What’s that saying again? “In this world, nothing is certain, except death, taxes, and Germany doing well at international tournaments”. Well not quite, but it’s something like that.
One of the often mentioned hallmarks of German culture is its efficiency, and nowhere is that more evident than in the national team. The gold standard in consistency, Germany have placed semi-finals or beyond at all but two of the major tournaments in the 21st Century. Anyone who has closely followed the national set up knows that this is no coincidence.
A rock-bottom finish in their group at the 2000 Euros was the shock to the senses that German football needed to bring it back to life. Desperate to avoid the same fate at the fast approaching 2006 World Cup in their own backyard, the German FA sought a complete overhaul of its youth system. By the 2001-02 season, it became compulsory for all 18 Bundesliga clubs to build performance centres. Similar directives were issued across all levels of the sport in the country. The result? As of 2013, Germany has over 28,000 coaches with a UEFA ‘B’ licence. England has 1,759.
Better coaches give rise to better players. The 2010 World Cup was the first sign that things were clicking into gear, with starlets such as Thomas Müller, Mesut Özil, and Manuel Neuer acting as mainstays in an impressive run to the semi-final. By 2013, in a first ever all-German Champions League final at Wembley, Bayern Munich and Borussia Dortmund between them fielded 26 homegrown players. Most of them were world champions 12 months later. It was only appropriate that André Schürrle and Mario Götze, poster boys of the new revolution, combined for the winner that night in Rio.
Come 2017, and the production line of German footballing talent has shown no signs of slowing down. A completely different squad to the class of 2014 was used in the Confederations Cup by Joachim Löw, but the result was the same. Later in the summer, the U-21s announced themselves with a win at the European Championships. Die Mannschaft have winners of all shapes and sizes among their ranks.
And they’ll need them too, considering the size of the task at hand. Only two teams have ever successfully defended their World Cup crown, the latter being the greatest Brazil side ever, over fifty years ago. Where Spain, Italy, and France have failed miserably in the most recent Cups, Germany must succeed. It’s a good thing then that this side is known for its consistency, considering they have the small matter of doing an encore in Russia.
The win in Brazil also signalled an end of an era for the nationalmannschaft. Stalwarts such as Klose, Podolski, Lahm and Schweinsteiger have left a big void in the squad, but the next generation is champing at the bit to show what they’re made of. They may not have a Ronaldo or Messi-like talisman but they’re all the better for it, with quality across the board. Some of the stars to watch out for this summer –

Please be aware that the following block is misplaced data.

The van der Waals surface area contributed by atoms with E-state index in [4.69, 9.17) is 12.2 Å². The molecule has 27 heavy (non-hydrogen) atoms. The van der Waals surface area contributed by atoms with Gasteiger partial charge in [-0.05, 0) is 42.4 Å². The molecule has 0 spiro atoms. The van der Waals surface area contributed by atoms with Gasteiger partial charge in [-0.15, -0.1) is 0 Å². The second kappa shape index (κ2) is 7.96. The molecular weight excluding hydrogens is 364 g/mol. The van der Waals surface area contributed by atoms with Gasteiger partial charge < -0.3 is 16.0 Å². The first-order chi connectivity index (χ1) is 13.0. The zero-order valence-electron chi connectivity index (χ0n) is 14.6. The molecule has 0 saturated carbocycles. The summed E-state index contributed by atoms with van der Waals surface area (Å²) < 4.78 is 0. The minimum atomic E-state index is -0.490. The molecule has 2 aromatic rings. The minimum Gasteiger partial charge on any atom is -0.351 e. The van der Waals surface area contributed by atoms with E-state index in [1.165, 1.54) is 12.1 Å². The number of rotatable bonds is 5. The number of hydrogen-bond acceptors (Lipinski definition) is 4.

Marc-André ter Stegen
Any team in the world would feel the absence of Manuel Neuer, but with time running out for him to prove his fitness, ter Stegen has done his best to make sure it isn’t too big a miss. An excellent couple of seasons as Barcelona’s number 1 mean that Germany will still have one of the world’s best guarding the sticks.
It’s easy to see why many may consider him to be Philipp Lahm 2.0, but Kimmich is eager to become a superstar in his own right. His return of 6 goals and 16 assists this season suggests that he is every bit as versatile and technically gifted as his predecessor, and perhaps even better going forward.
One of the finest midfielders of this generation, Kroos will arrive in Russia at the peak of his powers. The beating heart of Bayern Munich, and now Real Madrid’s all-conquering midfield, he will hope that he can continue adding to an already awesome trophy collection.
Fresh from being crowned the PFA Young Player of the Year on the back of a stunning campaign with Manchester City, the rapid youngster is one of Europe’s hottest wingers. Pep Guardiola has brought the best out of him and it’s now up to Löw to tap into the ex-Schalke man’s pace and power.
World Cups are where Thomas Müller comes into his own. The Raumdeuter, or ‘interpreter of space’, already has an astonishing 10 goals at the finals, putting him 8th on the all-time list. With 90 caps, he has the added responsibility as the side’s natural leader.
Germany’s current team is really, really good. It may even be brilliant. But the greats didn’t just win, they won serially – Hungary’s Magical Magyars, Spain’s treble winners, Brazil 1970 – were relentless. That’s what this World Cup is about for Germany, really. Defending their honour on their way to football’s hall of fame.
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